Brewery Upgrades!

So it’s been roughly 2 years since I took the step from kit beers to my all grain setup. That is a total of 19 brewdays and 95 gallons of beer produced, which resulted in me filling nearly 800 bottles! Over the course I’d noticed a few glitches in my setup: the hop filter in the boiler was too long so the cooler didn’t fully fit in, when making a beer over 5% Abv the mashtun was often full to the brim and spillages happened quite regularly  and the gravity fed setup took up too much room in the garage and didn’t have the space to store all the other equipment! The time had come for an upgrade!

Firstly, a word of warning! It’s very easy when looking at brewing equipment to be blinded by shininess and bigger volumes and to then price up a 250l stainless computer controlled wonder brewery! In reality though I know I don’t need to produce more than 5 gallons. In fact a bigger capacity for me would mean less brewing and therefore less chance to experiment with new styles.  Ultimately this would mean less fun for me! (And let’s face it this blog would be terrible if I only brewed 5 times a year and it was 25 gallons of Irish Red Ale every time!)

This being the case I’d limit my own upgrades to a new mashtun and other additions to make the brewday easier or slightly enhanced in some way!
First upgrade was a new brewing bench. My fledgling wood working skills lucked out again and now there is a dedicated corner for brewing and the storage of brewing stuff! The walls and doors are painted with a moisture resistant paint that claims to be self-cleaning… well it’s worth a try isn’t it?! The eagle eyed will notice this is all on one level now so gravity isn’t going to help me anymore!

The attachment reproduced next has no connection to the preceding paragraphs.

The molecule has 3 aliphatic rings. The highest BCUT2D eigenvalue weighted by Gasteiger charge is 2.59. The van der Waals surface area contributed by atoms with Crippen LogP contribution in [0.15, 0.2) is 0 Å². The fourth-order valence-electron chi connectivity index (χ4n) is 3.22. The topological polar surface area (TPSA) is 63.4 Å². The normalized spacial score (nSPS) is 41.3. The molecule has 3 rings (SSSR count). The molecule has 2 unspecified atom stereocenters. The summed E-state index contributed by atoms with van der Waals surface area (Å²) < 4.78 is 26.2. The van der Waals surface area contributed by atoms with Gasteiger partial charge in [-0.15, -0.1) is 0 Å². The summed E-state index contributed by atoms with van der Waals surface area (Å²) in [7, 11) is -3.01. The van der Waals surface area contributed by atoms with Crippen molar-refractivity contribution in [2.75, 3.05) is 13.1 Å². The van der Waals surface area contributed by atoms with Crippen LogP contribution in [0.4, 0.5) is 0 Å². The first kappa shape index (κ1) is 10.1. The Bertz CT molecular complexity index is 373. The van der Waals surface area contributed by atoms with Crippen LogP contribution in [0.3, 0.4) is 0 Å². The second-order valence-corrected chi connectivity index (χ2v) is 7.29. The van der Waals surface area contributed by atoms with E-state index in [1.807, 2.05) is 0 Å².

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Brewing corner!

Second up was the mashtun; this would change from a 30l blue plastic cool box affair to a 38.5l stainless steel thermopot. It would have just enough extra volume to allow me to fit those higher ABV beers, and it would also have a false bottom for ease when sparging and cleaning afterwards. The thermopots insulation will help ensure that my mash temperatures remain steady over the full 90 minute mash.

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Oooh! Shiny!

 

Upgrade number three: pumps and hoses! The pump (just hidden behind the curve in the hose) is a 24v solar pump controlled with a dimmer switch unit. Not the most powerful option available to homebrewers but plenty strong enough to move the wort from the mash tun to the boiler on the right. The new hoses are reinforced silicon and are with stainless steel Camlok quick fittings.

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All finished, pumps and hoses installed

Finally, as a little extra toy I also made a hopback but I will cover that in more detail in a separate post!

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